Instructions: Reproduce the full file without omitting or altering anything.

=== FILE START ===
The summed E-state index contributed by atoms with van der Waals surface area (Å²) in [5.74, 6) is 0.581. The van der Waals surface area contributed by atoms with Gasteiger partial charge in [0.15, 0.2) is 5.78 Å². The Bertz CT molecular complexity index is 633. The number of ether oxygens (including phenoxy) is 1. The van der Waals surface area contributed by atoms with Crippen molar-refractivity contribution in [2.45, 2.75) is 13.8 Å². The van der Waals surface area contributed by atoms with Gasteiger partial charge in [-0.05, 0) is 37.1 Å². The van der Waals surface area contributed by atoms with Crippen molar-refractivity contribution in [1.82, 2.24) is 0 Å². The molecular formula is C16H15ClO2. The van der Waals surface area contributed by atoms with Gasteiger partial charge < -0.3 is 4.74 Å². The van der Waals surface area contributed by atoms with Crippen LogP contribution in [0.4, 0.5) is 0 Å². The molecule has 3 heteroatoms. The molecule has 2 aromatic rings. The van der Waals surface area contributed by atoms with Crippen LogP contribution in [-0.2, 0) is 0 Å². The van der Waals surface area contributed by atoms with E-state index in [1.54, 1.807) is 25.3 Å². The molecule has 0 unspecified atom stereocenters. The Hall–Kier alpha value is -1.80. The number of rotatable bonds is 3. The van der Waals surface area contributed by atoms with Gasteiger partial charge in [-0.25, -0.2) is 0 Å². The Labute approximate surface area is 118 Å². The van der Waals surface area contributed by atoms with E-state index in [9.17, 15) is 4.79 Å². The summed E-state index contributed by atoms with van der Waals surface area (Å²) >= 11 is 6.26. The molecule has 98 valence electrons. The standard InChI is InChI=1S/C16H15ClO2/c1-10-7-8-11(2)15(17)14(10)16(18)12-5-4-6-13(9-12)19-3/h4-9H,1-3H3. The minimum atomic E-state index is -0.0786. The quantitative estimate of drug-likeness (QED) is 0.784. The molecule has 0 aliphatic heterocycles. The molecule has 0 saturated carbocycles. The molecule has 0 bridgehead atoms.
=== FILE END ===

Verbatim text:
The summed E-state index contributed by atoms with van der Waals surface area (Å²) in [5.74, 6) is 0.581. The van der Waals surface area contributed by atoms with Gasteiger partial charge in [0.15, 0.2) is 5.78 Å². The Bertz CT molecular complexity index is 633. The number of ether oxygens (including phenoxy) is 1. The van der Waals surface area contributed by atoms with Crippen molar-refractivity contribution in [2.45, 2.75) is 13.8 Å². The van der Waals surface area contributed by atoms with Gasteiger partial charge in [-0.05, 0) is 37.1 Å². The van der Waals surface area contributed by atoms with Crippen molar-refractivity contribution in [1.82, 2.24) is 0 Å². The molecular formula is C16H15ClO2. The van der Waals surface area contributed by atoms with Gasteiger partial charge < -0.3 is 4.74 Å². The van der Waals surface area contributed by atoms with Crippen LogP contribution in [0.4, 0.5) is 0 Å². The molecule has 3 heteroatoms. The molecule has 2 aromatic rings. The van der Waals surface area contributed by atoms with Crippen LogP contribution in [-0.2, 0) is 0 Å². The van der Waals surface area contributed by atoms with E-state index in [1.54, 1.807) is 25.3 Å². The molecule has 0 unspecified atom stereocenters. The Hall–Kier alpha value is -1.80. The number of rotatable bonds is 3. The van der Waals surface area contributed by atoms with Gasteiger partial charge in [-0.25, -0.2) is 0 Å². The Labute approximate surface area is 118 Å². The van der Waals surface area contributed by atoms with E-state index in [9.17, 15) is 4.79 Å². The summed E-state index contributed by atoms with van der Waals surface area (Å²) >= 11 is 6.26. The molecule has 98 valence electrons. The standard InChI is InChI=1S/C16H15ClO2/c1-10-7-8-11(2)15(17)14(10)16(18)12-5-4-6-13(9-12)19-3/h4-9H,1-3H3. The minimum atomic E-state index is -0.0786. The quantitative estimate of drug-likeness (QED) is 0.784. The molecule has 0 aliphatic heterocycles. The molecule has 0 saturated carbocycles. The molecule has 0 bridgehead atoms.